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French President Emmanuel Macron met today with a trio of Venezuelan opposition leaders in Paris to discuss which measures the European nation can take against the Maduro regime. In attendance were Voluntad Popular (VP) political coordinator Carlos Vecchio, former Caracas mayor Antonio Ledezma, and Primero Justicia (PJ) head Julio Borges.

The opposition figures said after the meeting that Macron had expressed concern over the current situation in Venezuela, and in particular over the irregularities surrounding the upcoming May 20 presidential election. They also said that they would continue to reach out to governments and organizations around the world in order to co-ordinate more targeted financial sanctions against regime officials.

In the image below, Borges shakes hands with Macron. Vecchio and Ledezma stand in the background and foreground, respectively:

Below, the four men posing for a picture (from left to right: Vecchio, Macron, Ledezma, Borges):

Of the three opposition figures, Borges is the only one who still lives in Venezuela. Vecchio was forced to flee the country under regime pressure in 2014. Ledezma escaped the country via Colombia in November of last year after spending nearly two years under detention while he underwent a trial in which he stood accused of conspiring to overthrow the Maduro regime.

Military Court Acquits “Golpe Azul” Officers

A military court has thrown out the prison sentences of five military officers and three civilians accused of planning a coup d’etat against Maduro back in February 15. The alleged coup attempt became known in Venezuelan media as the Golpe Azul (Blue Coup), because the officers involved belonged to the National Bolivarian Air Force, whose officers’ uniforms are blue.

The announcement came from Alfredo Romero, a human rights lawyer who heads the Foro Penal Venezolano [Venezuelan Penal Forum]. Romero tweeted the following message:

#April2 today we formally found out that the ruling in the “Blue Coup” [case] has been ANNULLED, which means that the sentences of the 8 political prisoners are now without effect. Yet they are stilled detained unjustly.

The individuals were first accused of planning the coup during a televised address by then-National Assembly president and PSUV vice president Diosdado Cabello on February 12, 2015. During the address, Cabello said that at the time of their arrest, the suspects had maps that identified key government installations as targets of the coup, and that the operation would have involved bombing runs from rebellious aircraft.

During the same televised address, the then-mayor of the Libertador municipality and current Minister of Communication Jorge Rodriguez said that National Assembly deputy and opposition figure Julio Borges was working closely with the rebels to stage the coup.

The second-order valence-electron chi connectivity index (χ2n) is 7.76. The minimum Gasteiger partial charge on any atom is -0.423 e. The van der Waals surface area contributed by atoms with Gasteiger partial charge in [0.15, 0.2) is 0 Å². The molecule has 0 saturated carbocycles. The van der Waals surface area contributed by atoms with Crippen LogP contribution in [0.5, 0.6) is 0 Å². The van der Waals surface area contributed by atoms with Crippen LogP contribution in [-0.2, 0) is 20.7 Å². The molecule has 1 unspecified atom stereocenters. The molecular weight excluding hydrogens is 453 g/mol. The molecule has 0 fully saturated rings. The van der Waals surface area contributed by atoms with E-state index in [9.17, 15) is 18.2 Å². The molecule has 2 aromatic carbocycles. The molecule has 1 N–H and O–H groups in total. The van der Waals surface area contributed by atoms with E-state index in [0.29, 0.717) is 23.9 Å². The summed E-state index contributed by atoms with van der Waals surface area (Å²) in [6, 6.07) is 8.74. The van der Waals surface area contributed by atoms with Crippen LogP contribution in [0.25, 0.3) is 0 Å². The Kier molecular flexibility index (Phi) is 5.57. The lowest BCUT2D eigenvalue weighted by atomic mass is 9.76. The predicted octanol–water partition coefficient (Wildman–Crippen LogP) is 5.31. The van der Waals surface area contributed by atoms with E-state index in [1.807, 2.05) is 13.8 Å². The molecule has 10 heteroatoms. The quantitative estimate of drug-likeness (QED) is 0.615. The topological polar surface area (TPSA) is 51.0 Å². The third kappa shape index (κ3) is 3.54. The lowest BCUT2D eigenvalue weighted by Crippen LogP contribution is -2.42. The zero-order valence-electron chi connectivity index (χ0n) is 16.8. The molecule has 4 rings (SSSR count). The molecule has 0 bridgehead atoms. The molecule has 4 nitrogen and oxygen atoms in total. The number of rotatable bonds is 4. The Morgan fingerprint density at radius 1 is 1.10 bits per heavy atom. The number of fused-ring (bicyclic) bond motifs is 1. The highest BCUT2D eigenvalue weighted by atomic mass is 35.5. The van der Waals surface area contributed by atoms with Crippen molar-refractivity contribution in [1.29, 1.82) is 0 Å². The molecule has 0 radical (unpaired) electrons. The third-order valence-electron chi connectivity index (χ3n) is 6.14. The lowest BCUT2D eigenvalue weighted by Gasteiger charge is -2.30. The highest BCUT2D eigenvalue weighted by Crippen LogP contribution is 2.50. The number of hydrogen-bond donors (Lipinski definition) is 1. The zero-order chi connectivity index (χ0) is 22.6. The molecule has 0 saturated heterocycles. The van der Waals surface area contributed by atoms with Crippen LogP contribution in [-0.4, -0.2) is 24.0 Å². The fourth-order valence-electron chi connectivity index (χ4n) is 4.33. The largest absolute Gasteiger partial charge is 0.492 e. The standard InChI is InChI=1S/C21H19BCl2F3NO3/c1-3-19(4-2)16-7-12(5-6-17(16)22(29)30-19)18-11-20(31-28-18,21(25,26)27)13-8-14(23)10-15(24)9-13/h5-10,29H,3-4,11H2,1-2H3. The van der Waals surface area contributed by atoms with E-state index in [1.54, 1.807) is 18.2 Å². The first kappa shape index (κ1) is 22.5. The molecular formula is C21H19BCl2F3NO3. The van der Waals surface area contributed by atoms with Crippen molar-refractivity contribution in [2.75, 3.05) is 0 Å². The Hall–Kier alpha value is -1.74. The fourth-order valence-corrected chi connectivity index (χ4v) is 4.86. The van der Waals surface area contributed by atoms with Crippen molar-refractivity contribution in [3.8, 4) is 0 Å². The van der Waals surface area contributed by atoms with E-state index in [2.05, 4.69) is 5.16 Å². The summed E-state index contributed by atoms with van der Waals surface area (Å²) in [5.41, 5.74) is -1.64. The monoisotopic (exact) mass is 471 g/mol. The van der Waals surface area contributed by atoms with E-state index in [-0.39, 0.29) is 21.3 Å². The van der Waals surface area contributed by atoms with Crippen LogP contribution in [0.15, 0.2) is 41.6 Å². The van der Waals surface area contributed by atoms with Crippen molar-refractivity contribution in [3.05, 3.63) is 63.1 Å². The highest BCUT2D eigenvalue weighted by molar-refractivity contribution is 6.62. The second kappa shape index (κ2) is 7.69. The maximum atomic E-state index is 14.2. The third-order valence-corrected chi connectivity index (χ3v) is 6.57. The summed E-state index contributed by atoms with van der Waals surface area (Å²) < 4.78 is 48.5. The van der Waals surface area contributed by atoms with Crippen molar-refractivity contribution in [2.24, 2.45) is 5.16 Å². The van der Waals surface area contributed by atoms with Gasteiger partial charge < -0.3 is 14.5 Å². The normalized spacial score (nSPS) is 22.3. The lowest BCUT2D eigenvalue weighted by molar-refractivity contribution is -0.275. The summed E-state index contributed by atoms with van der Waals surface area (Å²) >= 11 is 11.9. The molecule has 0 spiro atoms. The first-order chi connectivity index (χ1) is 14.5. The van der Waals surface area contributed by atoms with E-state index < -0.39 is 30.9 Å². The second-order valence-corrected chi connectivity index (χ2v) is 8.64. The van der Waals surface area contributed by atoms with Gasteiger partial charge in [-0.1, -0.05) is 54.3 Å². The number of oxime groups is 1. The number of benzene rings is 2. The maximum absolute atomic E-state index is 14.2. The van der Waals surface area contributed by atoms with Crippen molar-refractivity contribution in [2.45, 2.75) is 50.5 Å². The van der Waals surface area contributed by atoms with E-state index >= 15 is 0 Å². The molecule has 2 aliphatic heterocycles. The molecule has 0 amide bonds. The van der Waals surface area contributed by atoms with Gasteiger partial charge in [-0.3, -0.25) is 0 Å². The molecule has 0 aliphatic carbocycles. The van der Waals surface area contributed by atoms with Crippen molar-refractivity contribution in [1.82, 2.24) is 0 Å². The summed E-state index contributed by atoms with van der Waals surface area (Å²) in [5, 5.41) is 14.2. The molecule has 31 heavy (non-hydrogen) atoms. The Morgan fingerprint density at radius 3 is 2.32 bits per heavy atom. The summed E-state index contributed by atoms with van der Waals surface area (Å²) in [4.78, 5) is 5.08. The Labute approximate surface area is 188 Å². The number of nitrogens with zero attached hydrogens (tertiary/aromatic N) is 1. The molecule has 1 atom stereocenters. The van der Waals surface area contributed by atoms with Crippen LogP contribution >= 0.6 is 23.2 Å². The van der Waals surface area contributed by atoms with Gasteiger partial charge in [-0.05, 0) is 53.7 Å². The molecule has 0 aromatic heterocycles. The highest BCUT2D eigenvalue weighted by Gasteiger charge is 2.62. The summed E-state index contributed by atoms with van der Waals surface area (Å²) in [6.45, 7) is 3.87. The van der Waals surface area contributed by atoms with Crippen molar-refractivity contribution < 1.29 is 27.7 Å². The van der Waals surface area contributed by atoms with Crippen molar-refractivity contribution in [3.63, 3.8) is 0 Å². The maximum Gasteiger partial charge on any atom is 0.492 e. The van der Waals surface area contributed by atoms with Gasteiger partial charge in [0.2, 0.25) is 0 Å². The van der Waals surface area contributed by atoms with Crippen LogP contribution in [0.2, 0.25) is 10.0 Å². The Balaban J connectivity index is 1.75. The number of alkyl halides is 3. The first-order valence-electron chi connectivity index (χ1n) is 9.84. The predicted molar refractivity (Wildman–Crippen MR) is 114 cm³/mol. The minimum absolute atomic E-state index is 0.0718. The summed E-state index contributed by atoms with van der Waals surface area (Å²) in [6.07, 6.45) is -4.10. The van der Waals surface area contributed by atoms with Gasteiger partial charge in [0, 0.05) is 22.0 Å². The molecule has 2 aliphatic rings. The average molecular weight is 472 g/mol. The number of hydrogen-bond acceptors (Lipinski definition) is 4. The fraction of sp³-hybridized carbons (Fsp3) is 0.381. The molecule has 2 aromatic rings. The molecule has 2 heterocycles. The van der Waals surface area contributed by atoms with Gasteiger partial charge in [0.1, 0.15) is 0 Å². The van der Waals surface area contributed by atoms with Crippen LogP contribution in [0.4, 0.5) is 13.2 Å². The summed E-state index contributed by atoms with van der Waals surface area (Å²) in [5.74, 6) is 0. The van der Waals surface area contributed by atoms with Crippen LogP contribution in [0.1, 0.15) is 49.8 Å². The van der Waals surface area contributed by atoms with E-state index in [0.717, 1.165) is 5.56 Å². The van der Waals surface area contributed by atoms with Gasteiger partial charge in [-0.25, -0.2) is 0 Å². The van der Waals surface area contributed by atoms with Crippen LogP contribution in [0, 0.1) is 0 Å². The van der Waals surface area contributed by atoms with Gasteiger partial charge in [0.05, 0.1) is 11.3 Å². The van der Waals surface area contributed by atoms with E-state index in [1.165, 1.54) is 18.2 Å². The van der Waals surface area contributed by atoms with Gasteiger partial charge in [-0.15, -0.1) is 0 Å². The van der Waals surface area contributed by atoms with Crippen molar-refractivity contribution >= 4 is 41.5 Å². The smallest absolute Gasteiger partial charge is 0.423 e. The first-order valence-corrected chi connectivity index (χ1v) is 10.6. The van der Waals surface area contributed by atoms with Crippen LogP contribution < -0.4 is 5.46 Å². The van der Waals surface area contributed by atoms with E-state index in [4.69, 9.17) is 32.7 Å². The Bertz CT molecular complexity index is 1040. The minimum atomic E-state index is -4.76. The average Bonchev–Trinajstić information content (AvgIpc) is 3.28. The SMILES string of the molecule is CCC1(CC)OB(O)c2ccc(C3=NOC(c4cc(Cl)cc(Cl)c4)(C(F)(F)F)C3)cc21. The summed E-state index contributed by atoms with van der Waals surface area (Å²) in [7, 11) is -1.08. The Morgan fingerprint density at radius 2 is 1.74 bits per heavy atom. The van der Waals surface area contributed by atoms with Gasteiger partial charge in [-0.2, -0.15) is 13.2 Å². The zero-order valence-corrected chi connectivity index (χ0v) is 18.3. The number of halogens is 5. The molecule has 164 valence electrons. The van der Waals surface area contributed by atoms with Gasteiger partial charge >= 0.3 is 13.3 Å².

After nearly two years in detention, the eight accused were found guilty of rebellion, and sentenced to prison during an overnight hearing on January 12, 2017. The accused were sentenced to sentences of varying lengths, ranging from eight to ten years.

Today’s ruling means that the sentences handed to the eight accused have been tossed out, and that they must be released from prison immediately.

The Maduro regime routinely accuses opposition figures and dissidents from planning coups. From his election to the presidency in March 2013 to September 2016, Maduro announced the existence of 21 coup d’etat attempts against him.

Merida Hospital Sees Hundreds of Resignations Over Last 6 Months

Doctors at Merida’s Instituto Autononmo Hospital Universitario de Los Andes (IAHULA) staged a protest yesterday over the poor conditions at the institution, as well as the fact that the hospital has seen hundreds of resignations from nurses, doctors and staff over the past six months.

Doctor Estrella Uzcategui, the director of the IAHULA, said that 30 resident doctors and 74 specialists have resigned from the institution since November as a result of the destitution at the hospital, product of the ongoing healthcare crisis. Uzcategui also said that 480 nurses have resigned over the past four months for the same reason.

According to El Nacional, the lack of resources allotted to healthcare under the Maduro regime result not only in poor wages for medical professionals, but also in the “advanced decay” that the hospital is experiencing.

The IAHULA is tasked with serviving approximately 900,000 people.

Video Captured Caracas Subway Train Failure

A video shared on social media this morning captured the instant that a Caracas subway train experienced a mechanical failure, sending sparks into the air while the vehicle was stationary in the Palo Verde station.

Below, the video:

Once testament to Venezuelan engineering, the Caracas subway system now experiences daily outages and vehicle failures due to years of mismanagement and lack of investment.


Questions/Comments? E-mail me: invenezuelablog@gmail.com

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